Research Spotlights: July 2021

Response to chronic stress passed down from fathers’ sperm in mice

Stress in future fathers has been shown to induce long-lasting changes in sperm cells that can change genetic factors and behavior in later generations. However, it is unknown whether transmission patterns differed depending on fathers’ responses to chronic stress. In a study in mice funded by the NIMH, researchers tested whether fathers’ resiliency or susceptibility to chronic stress impacted behavioral responses in offspring. The study identified that male mice that have a heightened stress response produce offspring that are similarly vulnerable to stressful situations due to epigenetic alterations in their sperm.

To investigate how fathers’ susceptibility to stress results in behavioral changes in their offspring, researchers exposed adult male mice to chronic stress by placing them in contact with an aggressive mouse and then tested whether this impacted their future exploratory behavior in the presence of the aggressor. Mice were deemed susceptible or resilient to stress based on their subsequent exploratory behavior. Next, sperm was used to artificially inseminate females, and the offspring were tested for their stress responsivity using tasks such as exploratory behavior in an open, naturally fear-inducing space. Indeed, mice born from fathers that were vulnerable to stress had the same heighted stress response.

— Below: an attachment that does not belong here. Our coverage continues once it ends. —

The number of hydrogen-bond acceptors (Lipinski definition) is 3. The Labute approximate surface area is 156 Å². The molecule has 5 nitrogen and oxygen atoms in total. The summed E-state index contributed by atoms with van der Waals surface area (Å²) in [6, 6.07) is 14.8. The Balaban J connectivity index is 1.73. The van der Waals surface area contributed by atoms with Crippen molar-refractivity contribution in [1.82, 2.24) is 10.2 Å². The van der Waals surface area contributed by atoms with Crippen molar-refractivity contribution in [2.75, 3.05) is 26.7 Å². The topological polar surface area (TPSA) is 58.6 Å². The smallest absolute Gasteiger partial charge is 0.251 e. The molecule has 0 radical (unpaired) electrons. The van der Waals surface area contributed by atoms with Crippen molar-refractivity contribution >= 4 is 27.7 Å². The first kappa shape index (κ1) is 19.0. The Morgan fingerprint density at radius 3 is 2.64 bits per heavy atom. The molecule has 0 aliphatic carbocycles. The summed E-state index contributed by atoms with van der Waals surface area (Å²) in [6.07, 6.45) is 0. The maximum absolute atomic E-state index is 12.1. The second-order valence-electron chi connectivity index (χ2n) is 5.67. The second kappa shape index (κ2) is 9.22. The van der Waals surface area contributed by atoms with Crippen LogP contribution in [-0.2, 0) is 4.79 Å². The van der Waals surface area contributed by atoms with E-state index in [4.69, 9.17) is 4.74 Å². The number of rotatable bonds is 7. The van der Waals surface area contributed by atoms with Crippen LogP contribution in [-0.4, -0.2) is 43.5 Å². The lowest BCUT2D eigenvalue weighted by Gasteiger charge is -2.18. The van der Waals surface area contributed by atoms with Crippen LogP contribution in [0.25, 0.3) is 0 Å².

Additionally, researchers examined the RNA transcripts of mouse sperm before and after applying stress and found that 1,400 genes were altered in vulnerable mice, while only 62 genes were altered in resilient mice. This study developed a further understanding of intergenerational epigenetic transmission of behavioral experience. This research indicates that other factors may contribute to mental health disorders and may help lead to identifying molecular targets for drugs to improve treatment.

Cunningham AM, et al. 2021. Sperm transcriptional state associated with paternal transmission of stress phenotypes, Journal of Neuroscience. JN-RM-3192-20; DOI:

Barriers to opioid treatment for reproductive-age women decrease access to life-saving medications

How easy is it to get treatment for opioid addiction/opioid use disorder (OUD) if you are female and pregnant? To add to the question, how difficult is it to get treatment if you are pregnant and on public insurance? A study funded by the NIDA sought to answer these questions.

Trained female callers placed telephone calls to a sample of publicly listed opioid treatment clinics and buprenorphine providers in Florida, Kentucky, Massachusetts, Michigan, Missouri, North Carolina, Tennessee, Virginia, Washington, and West Virginia to obtain appointments to receive medication for OUD. Callers were randomly assigned to be pregnant or non-pregnant and have private or Medicaid-based insurance. The callers placed 28,651 uniquely randomized calls- 10,117 to buprenorphine-waivered prescribers and 754 to opioid treatment programs. Open-ended, qualitative data were obtained about their ability to access treatment and were analyzed using a qualitative, iterative inductive-deductive approach on 17,970 unique free-text comments.

The results revealed challenges in scheduling a first-time appointment to receive treatment for OUD, including finding a provider who takes insurance, long on-hold times, and difficult interactions with clinic receptionists. Many callers felt stigmatized during the calls and felt extreme emotions due to responses from those answer the phone, despite that they were actors. Access to treatment was even more difficult for women who are pregnant and have OUD, with pregnant women about 20% less likely to be accepted for treatment than nonpregnant women. Those on Medicaid also documented more barriers to obtaining an appointment than those with private insurance.